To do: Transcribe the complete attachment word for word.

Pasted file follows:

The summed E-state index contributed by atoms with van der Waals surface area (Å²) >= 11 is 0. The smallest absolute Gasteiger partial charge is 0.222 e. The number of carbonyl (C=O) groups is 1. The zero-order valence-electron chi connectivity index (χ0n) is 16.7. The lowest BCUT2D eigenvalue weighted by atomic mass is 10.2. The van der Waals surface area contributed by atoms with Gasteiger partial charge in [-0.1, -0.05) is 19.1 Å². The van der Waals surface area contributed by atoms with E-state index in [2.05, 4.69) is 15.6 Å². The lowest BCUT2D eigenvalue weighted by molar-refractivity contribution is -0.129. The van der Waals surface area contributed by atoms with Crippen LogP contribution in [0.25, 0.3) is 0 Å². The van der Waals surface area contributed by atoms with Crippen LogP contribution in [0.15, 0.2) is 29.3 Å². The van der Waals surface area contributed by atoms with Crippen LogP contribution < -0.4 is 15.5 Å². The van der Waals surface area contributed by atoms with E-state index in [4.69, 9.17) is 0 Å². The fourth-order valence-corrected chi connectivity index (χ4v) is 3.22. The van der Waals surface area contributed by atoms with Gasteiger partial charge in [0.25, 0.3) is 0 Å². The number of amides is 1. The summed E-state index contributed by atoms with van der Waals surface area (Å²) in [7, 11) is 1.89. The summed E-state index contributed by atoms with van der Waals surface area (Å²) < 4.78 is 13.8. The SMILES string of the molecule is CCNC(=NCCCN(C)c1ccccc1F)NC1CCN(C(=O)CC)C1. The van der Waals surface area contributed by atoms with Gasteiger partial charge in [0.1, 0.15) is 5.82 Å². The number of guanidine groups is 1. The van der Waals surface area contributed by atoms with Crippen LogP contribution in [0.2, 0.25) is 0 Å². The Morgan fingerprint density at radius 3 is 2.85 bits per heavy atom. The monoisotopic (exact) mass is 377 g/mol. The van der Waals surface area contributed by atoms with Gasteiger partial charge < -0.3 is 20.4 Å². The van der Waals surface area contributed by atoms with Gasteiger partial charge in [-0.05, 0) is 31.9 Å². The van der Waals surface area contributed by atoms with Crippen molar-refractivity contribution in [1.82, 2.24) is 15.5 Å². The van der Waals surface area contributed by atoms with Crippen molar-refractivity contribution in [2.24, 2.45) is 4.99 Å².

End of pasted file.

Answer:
The summed E-state index contributed by atoms with van der Waals surface area (Å²) >= 11 is 0. The smallest absolute Gasteiger partial charge is 0.222 e. The number of carbonyl (C=O) groups is 1. The zero-order valence-electron chi connectivity index (χ0n) is 16.7. The lowest BCUT2D eigenvalue weighted by atomic mass is 10.2. The van der Waals surface area contributed by atoms with Gasteiger partial charge in [-0.1, -0.05) is 19.1 Å². The van der Waals surface area contributed by atoms with E-state index in [2.05, 4.69) is 15.6 Å². The lowest BCUT2D eigenvalue weighted by molar-refractivity contribution is -0.129. The van der Waals surface area contributed by atoms with Crippen LogP contribution in [0.25, 0.3) is 0 Å². The van der Waals surface area contributed by atoms with Crippen LogP contribution in [0.15, 0.2) is 29.3 Å². The van der Waals surface area contributed by atoms with Crippen LogP contribution < -0.4 is 15.5 Å². The van der Waals surface area contributed by atoms with E-state index in [4.69, 9.17) is 0 Å². The fourth-order valence-corrected chi connectivity index (χ4v) is 3.22. The van der Waals surface area contributed by atoms with Gasteiger partial charge in [0.25, 0.3) is 0 Å². The number of amides is 1. The summed E-state index contributed by atoms with van der Waals surface area (Å²) in [7, 11) is 1.89. The summed E-state index contributed by atoms with van der Waals surface area (Å²) < 4.78 is 13.8. The SMILES string of the molecule is CCNC(=NCCCN(C)c1ccccc1F)NC1CCN(C(=O)CC)C1. The van der Waals surface area contributed by atoms with Gasteiger partial charge in [0.1, 0.15) is 5.82 Å². The number of guanidine groups is 1. The van der Waals surface area contributed by atoms with Crippen LogP contribution in [0.2, 0.25) is 0 Å². The Morgan fingerprint density at radius 3 is 2.85 bits per heavy atom. The monoisotopic (exact) mass is 377 g/mol. The van der Waals surface area contributed by atoms with Gasteiger partial charge < -0.3 is 20.4 Å². The van der Waals surface area contributed by atoms with Gasteiger partial charge in [-0.05, 0) is 31.9 Å². The van der Waals surface area contributed by atoms with Crippen molar-refractivity contribution in [1.82, 2.24) is 15.5 Å². The van der Waals surface area contributed by atoms with Crippen molar-refractivity contribution in [2.24, 2.45) is 4.99 Å².